In case you weren't looking for adventurous and fast acting resources for soul crushing anxiety back in 2015, let me put you on some weird but promising Japanese game. Think of how babies chill out when they're swaddled up, or, for you fellow non-parents, remember that cat burrito meme? Otonamaki is basically that.
Enter a caption (optional)
It's a fringe practice, but popular. After wrapping arms, legs and head close to the body with taut fabric, you're treated to 20 minutes of the therapeutic sensation that your adult human body has transformed into a potato sack that still has unpaid bills. Assuming you haven't panicked and bailed, or started speaking in dead tongues.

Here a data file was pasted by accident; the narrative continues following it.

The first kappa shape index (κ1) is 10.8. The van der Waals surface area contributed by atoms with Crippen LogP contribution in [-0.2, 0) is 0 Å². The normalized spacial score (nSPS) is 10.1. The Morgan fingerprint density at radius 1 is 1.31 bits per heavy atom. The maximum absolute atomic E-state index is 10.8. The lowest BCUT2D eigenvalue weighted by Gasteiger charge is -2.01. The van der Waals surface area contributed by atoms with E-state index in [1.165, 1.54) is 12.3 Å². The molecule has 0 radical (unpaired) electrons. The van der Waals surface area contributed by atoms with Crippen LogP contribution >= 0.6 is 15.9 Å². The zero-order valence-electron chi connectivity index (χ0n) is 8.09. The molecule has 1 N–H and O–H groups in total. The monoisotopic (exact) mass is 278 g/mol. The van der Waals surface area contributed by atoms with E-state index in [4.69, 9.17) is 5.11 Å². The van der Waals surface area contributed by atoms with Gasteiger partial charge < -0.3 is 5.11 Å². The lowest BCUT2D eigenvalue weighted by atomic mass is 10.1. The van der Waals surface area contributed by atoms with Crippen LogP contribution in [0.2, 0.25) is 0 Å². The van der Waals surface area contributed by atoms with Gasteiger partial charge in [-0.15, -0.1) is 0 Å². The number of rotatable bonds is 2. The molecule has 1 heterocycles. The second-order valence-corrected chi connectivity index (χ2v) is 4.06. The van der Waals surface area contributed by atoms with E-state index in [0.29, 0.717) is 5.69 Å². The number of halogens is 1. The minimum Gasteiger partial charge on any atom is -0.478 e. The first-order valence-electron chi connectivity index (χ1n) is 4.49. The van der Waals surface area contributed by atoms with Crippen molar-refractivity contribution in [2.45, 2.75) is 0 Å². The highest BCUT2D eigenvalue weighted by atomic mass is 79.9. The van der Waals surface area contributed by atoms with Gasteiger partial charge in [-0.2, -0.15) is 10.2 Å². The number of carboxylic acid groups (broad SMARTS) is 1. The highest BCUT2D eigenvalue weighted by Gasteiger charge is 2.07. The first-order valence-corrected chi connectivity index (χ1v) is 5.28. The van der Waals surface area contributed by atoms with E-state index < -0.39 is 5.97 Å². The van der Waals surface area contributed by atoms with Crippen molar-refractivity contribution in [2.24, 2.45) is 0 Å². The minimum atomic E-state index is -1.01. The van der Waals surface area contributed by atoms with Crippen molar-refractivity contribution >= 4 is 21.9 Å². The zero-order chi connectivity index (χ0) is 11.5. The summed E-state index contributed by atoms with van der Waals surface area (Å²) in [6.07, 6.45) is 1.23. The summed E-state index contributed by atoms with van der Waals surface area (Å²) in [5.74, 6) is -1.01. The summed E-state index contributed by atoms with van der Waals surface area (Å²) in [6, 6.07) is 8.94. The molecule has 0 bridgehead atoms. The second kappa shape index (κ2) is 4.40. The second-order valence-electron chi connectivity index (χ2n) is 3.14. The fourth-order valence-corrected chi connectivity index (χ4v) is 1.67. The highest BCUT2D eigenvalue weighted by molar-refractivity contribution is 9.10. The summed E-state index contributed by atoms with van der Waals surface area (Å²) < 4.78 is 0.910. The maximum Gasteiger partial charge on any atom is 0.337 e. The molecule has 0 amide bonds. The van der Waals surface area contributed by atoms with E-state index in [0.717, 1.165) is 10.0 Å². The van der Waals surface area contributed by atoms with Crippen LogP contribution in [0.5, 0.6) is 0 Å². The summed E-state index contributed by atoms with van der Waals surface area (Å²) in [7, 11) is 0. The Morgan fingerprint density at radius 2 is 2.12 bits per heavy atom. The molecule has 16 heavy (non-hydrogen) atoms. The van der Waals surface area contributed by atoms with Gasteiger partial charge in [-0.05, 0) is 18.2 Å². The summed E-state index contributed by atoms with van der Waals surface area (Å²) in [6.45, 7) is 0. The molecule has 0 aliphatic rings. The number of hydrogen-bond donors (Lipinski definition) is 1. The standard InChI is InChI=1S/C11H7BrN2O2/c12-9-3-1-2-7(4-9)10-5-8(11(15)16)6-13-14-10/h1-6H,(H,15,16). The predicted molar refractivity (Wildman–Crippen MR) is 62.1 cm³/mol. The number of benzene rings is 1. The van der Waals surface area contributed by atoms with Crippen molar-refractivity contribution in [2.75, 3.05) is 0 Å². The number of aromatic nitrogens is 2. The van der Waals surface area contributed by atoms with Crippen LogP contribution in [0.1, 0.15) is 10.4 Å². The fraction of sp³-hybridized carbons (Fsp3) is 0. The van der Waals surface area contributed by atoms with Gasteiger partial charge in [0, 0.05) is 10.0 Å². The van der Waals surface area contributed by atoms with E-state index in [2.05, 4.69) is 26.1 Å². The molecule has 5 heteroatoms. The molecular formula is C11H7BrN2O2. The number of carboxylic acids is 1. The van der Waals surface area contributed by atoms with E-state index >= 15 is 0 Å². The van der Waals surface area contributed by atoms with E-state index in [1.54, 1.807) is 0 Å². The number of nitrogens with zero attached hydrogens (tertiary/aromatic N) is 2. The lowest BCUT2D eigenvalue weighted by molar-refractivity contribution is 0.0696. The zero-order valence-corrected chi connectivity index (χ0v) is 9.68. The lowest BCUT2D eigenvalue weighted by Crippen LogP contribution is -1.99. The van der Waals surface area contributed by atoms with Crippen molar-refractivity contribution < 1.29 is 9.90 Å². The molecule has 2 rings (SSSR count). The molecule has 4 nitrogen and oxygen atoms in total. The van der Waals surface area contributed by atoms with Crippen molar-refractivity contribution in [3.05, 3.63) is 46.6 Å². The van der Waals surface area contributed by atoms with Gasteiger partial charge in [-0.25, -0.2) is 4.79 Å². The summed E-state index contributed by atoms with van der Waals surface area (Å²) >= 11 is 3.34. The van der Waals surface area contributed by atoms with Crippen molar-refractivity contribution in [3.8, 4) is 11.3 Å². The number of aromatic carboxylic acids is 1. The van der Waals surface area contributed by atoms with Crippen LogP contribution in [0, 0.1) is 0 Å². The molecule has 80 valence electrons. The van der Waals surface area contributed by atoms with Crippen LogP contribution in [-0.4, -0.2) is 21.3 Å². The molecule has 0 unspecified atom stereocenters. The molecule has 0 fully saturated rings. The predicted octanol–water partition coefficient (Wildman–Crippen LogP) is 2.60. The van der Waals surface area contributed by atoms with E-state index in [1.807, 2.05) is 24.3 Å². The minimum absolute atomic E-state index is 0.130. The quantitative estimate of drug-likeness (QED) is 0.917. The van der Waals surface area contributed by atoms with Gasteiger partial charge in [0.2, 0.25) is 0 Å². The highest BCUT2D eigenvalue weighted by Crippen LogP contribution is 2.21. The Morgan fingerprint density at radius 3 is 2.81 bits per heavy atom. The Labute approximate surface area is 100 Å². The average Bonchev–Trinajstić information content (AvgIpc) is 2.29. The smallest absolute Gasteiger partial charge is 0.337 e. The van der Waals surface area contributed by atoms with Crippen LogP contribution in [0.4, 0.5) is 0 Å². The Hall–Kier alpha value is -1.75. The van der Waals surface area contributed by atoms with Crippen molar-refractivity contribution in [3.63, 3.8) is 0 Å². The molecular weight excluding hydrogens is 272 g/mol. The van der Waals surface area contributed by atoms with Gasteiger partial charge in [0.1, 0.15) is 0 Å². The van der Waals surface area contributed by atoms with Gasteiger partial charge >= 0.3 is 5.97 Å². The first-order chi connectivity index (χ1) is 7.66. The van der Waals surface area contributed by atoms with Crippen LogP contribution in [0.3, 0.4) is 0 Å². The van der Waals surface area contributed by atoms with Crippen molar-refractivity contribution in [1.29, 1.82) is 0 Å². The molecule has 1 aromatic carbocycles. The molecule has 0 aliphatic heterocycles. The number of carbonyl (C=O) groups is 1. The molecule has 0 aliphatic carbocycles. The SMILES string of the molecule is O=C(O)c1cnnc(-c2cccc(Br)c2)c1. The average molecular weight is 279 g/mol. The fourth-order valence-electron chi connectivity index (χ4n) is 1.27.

Proponents of Otonamaki claim that it realigns the spine and brings better "balance." First pioneered by a Japanese midwife, it is still thought to relieve back and joint pain, and even increase flexibility. Physiologically the practice isn't without its detractors, as some doctors find the imprecise constriction dubious at best. And anyone rational finds these human cheesecloths at very least unsettling.
Though the body mechanics are still up in the air, there might be some validity to mummification's emotionally soothing side effects. Light compression around the torso and neck (like hugging) has been shown to increase dopamine production, and correlate with effective self-soothing and emotional regulation.
Creepy as it is, and dire though straits may be, a bed sheet is still a bit more reasonable than a $1,500 cardboard screaming box.